Marketing in 2012: The End of the Middle – Article Example
Article Analysis EXECUTIVE SUMMARY The US is in grip of recession since late 2007 and that is still not over. The recession has changed the US market completely; the market has now transformed into two segments – one that caters to the higher-end consumers with incomes $100,000 and upwards and the other one that lingers below this threshold. Consequent to this, the US Consumer Confidence Index that measures the degree of optimism has been falling perennially – from 41 percent observed in September 2009 to 23 percent in October 2011. Not only the median family income is on decline but also their net worth has eroded significantly during the period. As a result, the middle market has contracted raising income inequality among the citizens. Economic recovery in 2012 has been noticed for the upper class with no change for the middle and lower classes. Income levels for the latter are not improving at all. The proof of it can be gauged from the retailers approach to the strata of varied consumers. Consumers are on the constant lookout for the lower-cost options. That is why the companies such as Proctor and Gamble, Coca-Cola have introduced smaller sizes packing to make them more affordable for a class of consumers. Many more companies, for instance, H.J. Heinz and fashion retailer Missonis new line of products catering to the middle- or lower-end market has been extremely successful. Consumers constantly search for lower-price quality products and perhaps, that could be the reason why discounts retailers such as Dollar General and Family Dollar are a great success as is evident from their higher earnings in 2011. The middle-class consumers willing to spend on high-end products are now missing. In the coming years, the average-priced product targeting a middle class will not be a lucrative proposition. Marketers will have to either offer the most lucrative price to consumers or will have to convince them to spend the higher price for a higher value attached to their products.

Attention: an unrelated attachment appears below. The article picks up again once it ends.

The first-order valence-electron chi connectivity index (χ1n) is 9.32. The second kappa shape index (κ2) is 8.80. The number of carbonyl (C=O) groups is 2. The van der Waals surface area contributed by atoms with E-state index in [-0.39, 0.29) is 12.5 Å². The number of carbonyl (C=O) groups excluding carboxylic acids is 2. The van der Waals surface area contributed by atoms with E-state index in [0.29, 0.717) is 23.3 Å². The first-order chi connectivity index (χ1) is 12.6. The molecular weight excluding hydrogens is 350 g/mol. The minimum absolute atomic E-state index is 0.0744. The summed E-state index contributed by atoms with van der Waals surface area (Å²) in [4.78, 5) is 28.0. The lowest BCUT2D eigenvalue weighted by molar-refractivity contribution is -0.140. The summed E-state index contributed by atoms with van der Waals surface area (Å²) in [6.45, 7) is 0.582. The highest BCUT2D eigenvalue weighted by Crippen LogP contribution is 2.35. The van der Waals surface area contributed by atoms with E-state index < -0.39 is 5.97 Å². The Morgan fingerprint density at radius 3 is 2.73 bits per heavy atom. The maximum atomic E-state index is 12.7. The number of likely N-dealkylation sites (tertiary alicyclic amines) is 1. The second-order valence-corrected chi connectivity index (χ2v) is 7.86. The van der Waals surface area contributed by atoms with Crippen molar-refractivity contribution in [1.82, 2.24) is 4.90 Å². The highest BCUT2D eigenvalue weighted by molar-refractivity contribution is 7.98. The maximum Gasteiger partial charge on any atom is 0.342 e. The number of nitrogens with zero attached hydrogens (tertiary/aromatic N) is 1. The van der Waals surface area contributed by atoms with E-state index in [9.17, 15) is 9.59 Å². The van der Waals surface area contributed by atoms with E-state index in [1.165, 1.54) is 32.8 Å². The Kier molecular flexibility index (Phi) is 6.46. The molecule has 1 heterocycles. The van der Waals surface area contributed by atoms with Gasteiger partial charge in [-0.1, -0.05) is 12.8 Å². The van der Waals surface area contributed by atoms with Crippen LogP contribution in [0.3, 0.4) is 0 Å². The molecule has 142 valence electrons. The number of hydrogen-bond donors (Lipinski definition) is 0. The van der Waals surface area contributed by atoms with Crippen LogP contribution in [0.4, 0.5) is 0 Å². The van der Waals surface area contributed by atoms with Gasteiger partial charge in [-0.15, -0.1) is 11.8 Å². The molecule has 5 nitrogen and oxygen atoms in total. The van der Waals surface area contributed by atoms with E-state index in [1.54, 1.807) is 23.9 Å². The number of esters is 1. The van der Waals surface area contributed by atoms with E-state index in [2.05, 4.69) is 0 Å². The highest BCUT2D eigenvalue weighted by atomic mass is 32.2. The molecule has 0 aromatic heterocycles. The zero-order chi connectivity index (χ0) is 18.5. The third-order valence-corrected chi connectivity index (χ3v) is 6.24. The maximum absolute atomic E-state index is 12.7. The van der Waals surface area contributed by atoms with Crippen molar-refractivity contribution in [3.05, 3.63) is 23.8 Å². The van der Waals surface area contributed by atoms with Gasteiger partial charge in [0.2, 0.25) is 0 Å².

Birkner (2012) argues that a significant change has been noticed in the US consumer behavior after 2007 recession. The US middle class has been a prominent consumer of the premium brand products without bothering much about its prices at least until 2007; however, that is not true now in the changed economic scenario.
The US unemployment rate as revealed by the US Bureau of Labor Statistics is still ruling high at around 8 percent and above. Higher unemployment rate means lower demand of the goods and services affecting most businesses. Recessionary economic climate has not allowed the real wages of the large proportion of the workforce to rise except a few in high-tech fields. While real wages of the workers do not rise, the prices of the goods and services keep on rising.